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    A dc motor is modeled by means of a network representation of an analogous mechanical system consisting of a velocity source, rotational damper, and rotational spring which derive from the no-load speed, armature resistance, and armature inductance, respectively. It is shown that the reduction in the field due to the cross-magnetization effect of the armature current can be approximated by an additional damper and a controlled torque source. A Thevenin equivalent of the resulting electromechanical network is obtained and applied to common situations. Steady-state applications in which loads are characterized by any combination of coulomb and viscous friction can be solved directly with ease. It is also shown that the response to small changes in armature voltage, field voltage, or both can be obtained directly. Dynamic characteristics are considered by deriving system functions from the equilibrium equations which can be written directly from the network representation of the complete electromechanical system. View full abstract»

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  • Industrial Turbine Energy Supply Systems - An Economic Way to Save Energy

    Page(s): 234 - 241
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    Turbines, integrated into the process plant's need for both process heat and power, can generate power (kW and/or hp) with less than half the fuel required by a separate plant generating and transmitting electric power to the industrial. In those processes where there is a source of waste heat, there may be potential for economic conversion of this heat into turbine power. Typical examples will show the parameters that influence the selection of turbine energy supply alternatives. These systems, with the operating flexibility needed to match the process plants varying requirements for kilowatts, horsepower, and process heat, can provide reliable and economic power. View full abstract»

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  • Energy-Saving Lighting for Industrial Applications

    Page(s): 242 - 246
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    Since the onset of energy crunch, turning off lights has become the symbol of energy savings. The results are far from being satisfactory, in some cases, even counter productive. The most important contribution which a lighting engineer can make as far as energy saving is concerned will be to apply his technical know-how to provide adequate but economic lighting, especially in the industrial plants where lighting is directly related to productivity and the quality of work life. High-efficacy light sources should provide an excellent opportunity to energy saving lighting in the industrial plants. Many shortcomings of these light sources in the past have been either overcome or improved to such a point that no major problems would be encountered in their application. Metal halide and high-pressure sodium have made the longest stride in the recent years. We can expect this trend to continue and grow. The latest available energy saving light sources and their applications in the field of industrial lighting are discussed. View full abstract»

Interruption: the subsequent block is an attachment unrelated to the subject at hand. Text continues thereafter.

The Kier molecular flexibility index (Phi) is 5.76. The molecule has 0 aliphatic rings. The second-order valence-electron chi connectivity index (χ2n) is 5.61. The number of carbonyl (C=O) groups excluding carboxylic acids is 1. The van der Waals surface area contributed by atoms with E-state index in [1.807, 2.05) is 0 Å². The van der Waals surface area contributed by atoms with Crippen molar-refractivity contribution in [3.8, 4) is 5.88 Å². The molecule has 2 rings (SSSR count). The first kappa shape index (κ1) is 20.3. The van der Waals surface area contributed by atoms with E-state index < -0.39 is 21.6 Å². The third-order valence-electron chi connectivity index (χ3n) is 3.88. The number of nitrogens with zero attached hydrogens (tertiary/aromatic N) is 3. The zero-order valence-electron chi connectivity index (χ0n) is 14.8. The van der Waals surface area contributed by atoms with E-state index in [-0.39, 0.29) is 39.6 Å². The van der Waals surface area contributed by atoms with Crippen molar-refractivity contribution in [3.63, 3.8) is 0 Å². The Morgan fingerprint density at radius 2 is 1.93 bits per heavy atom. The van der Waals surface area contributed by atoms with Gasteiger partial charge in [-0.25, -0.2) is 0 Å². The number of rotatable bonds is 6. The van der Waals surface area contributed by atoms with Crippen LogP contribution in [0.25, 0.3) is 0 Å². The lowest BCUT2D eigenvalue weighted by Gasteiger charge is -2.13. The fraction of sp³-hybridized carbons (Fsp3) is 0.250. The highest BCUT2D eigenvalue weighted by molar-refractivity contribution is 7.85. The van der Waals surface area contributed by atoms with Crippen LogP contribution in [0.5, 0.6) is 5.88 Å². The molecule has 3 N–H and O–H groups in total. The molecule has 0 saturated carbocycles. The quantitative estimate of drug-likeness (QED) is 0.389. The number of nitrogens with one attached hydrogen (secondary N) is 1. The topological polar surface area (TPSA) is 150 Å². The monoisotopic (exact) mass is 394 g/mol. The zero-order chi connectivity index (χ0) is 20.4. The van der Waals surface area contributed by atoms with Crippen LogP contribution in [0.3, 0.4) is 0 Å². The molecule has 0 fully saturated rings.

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  • Theoretical Principles on the Restricted Breathing Properties or Materials in Potentially Explosive Environments and Their Utilization

    Page(s): 247 - 254
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    Electrical restricted breathing material is material which can be used for practice in explosion-endangered areas under certain conditions. It can be used in cases where the occurrence of explosive gas-air or vapor-air mixtures is safely limited to a short time. In such cases with a time-limited danger of explosion, the demand for using completely explosion-proof material is not always economically tenable. Here the use of restricted breathing material, which safely prevents the penetration of the explosive mixture to those positions which might cause ignition, is more economical. The safety depends above all upon the imperviousness to the penetration of gases and vapors. The foundations, preconditions, theory, and testing methods for restricted breathing material are discussed. The restricted breathing factor S is discussed as characteristic size, and its dependence upon the low explosion limit, the diffusion constant, and the boiling temperature of the explosive mixture is pointed out. At the same time, it is shown how the suitability of the material can be checked with simple measuring methods. View full abstract»

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  • Design Parameters for Sampled-Data Drives for CNC Machine Tools

    Page(s): 255 - 264